Figuring out what to eat and how much is a never ending quest. Most folks, especially if only going out for a couple of nights, are generally better off buying freeze dried food (Mountain House, etc) for their dinners. I don’t personally enjoy the stuff and find it expensive, but to each their own.
Be prepared for the long dark.
Winter backpacking sucks for me, chiefly, because of the incredibly long nights. The sun comes up much later, stays lower in the horizon offering up less heat, and sets earlier : the whole “winter” thing.
I generally need 6-7 hours of sleep to feel good, but 9:00pm plus seven hours is 4:00am and that’s if I don’t wake up early or pop up in the middle of the night for some reason.
If you can lay peacefully in the dark of your tent for a couple of hours with your own thoughts, go for it. For me I pre-load my phone with several long and dry audio books. Stuff on moral psychology, political autobiographies, etc.
Try not to think of night time as a cohesive block of sleep but rather a long span of cold and darkness in which you’ll be mostly asleep but also awake for portions.
Filtering water is probably not necessary.
I’ve watched cows crap and pee into a river that I’m getting water out of: you definitely want to filter that. But I’ve also seen snow melt from a 13,000 foot granite spire: you don’t need to filter it.
Backpacking gear companies make a fortune off of selling filters, and it’s hard to argue against the safety-first adage of “well you don’t know for sure that’s safe so filter it to be positive.” That’s true, sort of, but you trust your car won’t explode the next time you go to start it even though you don’t really know that for sure either.
Just read up on the data and make your own decisions. What you’ll find is that it is very rare to find dangerous protozoa (giardia lamblia being a chief culprit) in wilderness settings. What is very common however is people taking a dump, not washing their hands properly, and then grabbing some of their buddy’s trail mix. Further, the incubation period of gastroenteritis (aka “food poisoning” aka “stomach flu” aka “jelly belly”) can be hours, days, or weeks. So one week after a backpacking trip when you come down with diarrhea for a day it’s complete guesswork as to the cause.
If you travel along rivers known for heavy use, I’d bring a filter. If you’re watching snow melt drip off a granite slab, no one’s going to stop you for lugging a filter around and taking the time to use it, but base your decisions in data and not REI’s marketing. To which, I’ll leave you with these conclusions from the linked study:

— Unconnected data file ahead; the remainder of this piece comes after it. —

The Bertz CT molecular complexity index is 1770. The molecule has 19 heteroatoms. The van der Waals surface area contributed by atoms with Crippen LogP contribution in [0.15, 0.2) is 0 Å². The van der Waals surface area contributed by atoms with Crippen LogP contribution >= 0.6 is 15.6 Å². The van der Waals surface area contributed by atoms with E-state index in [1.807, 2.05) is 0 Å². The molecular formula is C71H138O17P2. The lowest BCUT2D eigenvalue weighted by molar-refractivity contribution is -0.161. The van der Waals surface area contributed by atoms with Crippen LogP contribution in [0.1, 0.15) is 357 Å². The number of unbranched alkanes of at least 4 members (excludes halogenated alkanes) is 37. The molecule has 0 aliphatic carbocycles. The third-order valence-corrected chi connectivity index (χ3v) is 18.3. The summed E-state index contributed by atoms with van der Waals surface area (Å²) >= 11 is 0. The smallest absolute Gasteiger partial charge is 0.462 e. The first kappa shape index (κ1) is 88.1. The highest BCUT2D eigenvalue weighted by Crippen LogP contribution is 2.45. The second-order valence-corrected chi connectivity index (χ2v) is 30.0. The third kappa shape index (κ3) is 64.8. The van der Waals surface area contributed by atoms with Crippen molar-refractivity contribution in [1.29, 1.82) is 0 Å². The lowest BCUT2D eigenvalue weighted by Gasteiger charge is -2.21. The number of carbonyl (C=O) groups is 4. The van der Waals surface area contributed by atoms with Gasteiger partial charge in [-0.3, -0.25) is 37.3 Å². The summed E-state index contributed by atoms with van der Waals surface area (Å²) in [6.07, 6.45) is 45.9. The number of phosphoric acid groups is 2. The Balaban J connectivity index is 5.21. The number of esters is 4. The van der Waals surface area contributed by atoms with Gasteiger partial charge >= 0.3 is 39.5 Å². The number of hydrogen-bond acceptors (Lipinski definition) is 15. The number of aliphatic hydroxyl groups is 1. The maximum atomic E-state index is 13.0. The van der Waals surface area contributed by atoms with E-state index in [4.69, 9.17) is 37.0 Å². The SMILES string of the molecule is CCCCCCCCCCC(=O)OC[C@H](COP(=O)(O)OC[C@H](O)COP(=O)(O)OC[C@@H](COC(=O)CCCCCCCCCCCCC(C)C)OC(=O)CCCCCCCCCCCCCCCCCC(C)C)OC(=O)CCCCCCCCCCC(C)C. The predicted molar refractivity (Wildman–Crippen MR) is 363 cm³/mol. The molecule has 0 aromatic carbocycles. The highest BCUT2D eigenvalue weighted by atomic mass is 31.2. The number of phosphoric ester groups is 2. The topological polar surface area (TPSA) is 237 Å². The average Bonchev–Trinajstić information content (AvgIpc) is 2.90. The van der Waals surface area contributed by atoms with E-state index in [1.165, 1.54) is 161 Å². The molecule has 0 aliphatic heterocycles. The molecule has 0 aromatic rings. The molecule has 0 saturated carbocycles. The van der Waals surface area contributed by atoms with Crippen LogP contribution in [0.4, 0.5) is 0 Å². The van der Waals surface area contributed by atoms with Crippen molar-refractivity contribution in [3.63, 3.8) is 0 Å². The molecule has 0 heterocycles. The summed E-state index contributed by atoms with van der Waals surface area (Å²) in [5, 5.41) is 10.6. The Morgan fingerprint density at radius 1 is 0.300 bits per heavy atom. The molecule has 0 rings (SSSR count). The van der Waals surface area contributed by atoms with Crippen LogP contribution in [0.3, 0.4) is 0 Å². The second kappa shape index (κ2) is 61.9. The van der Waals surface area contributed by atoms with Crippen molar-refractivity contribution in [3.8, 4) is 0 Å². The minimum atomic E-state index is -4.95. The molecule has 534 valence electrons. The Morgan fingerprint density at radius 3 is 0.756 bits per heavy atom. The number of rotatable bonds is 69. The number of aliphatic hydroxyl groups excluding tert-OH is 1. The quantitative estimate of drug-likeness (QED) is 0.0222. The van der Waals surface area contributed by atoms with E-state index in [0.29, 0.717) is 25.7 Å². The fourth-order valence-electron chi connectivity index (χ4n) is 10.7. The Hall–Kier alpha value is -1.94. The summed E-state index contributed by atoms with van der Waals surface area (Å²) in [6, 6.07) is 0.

Published reports of confirmed giardiasis among outdoor recreationists clearly demonstrate a high incidence among this population. However, the evidence for an association between drinking backcountry water and acquiring giardiasis is minimal. Education efforts aimed at outdoor recreationists should place more emphasis on handwashing than on water purification.
But of course, outdoor companies make a lot more money selling you $100 water filters than they do a $3 bottle of Campsuds.
The more you go, the better you’ll do and the more fun you’ll have.
The first backpacking trip I went on was in 6th grade. I brought, amongst other ridiculous items, a propane lantern. Cotton socks and ill-fitting mountaineering boots rounded out the disaster.
Until you know what you need and what you don’t there’s a tendency to bring items “just in case”. The penalty for all these unnecessary items of course is weight which directly corresponds to pain and fatigue which equally tracks with you hating life.
Similar to life in general it takes a while to learn what makes you tick versus what your neighbor is into. You both probably love indoor plumbing, but you might have a better mountain bike because that’s important to you as where your neighbor’s TV might be better.
I’ve seen people in the backcountry with stuff I’d never bring, and I’m sure they feel the same about me. But do try to lock in the general principles and common threads that nearly all wilderness travelers can agree on. Go with other people that have experience and learn from them, I certainly do. As soon as you get back and unpack, note the things you loved, the things that were debatable, and the things that you didn’t even use.
Hike your hike.
Maybe backpacking for you is getting somewhere to hang out and fish for a few days. Maybe it’s crushing miles. If you’re like most people it will be several different things and it will be based on your input and those that you’re with. Don’t get boxed into doing things that you really don’t want to do, but don’t make the world revolve around you either, if for no other reason that you won’t learn new ideas or have your boundaries pushed.
And hey, maybe I’ll see you out there sometime. It’s a mighty big backcountry and I hope you find it as good for you as I find it for me.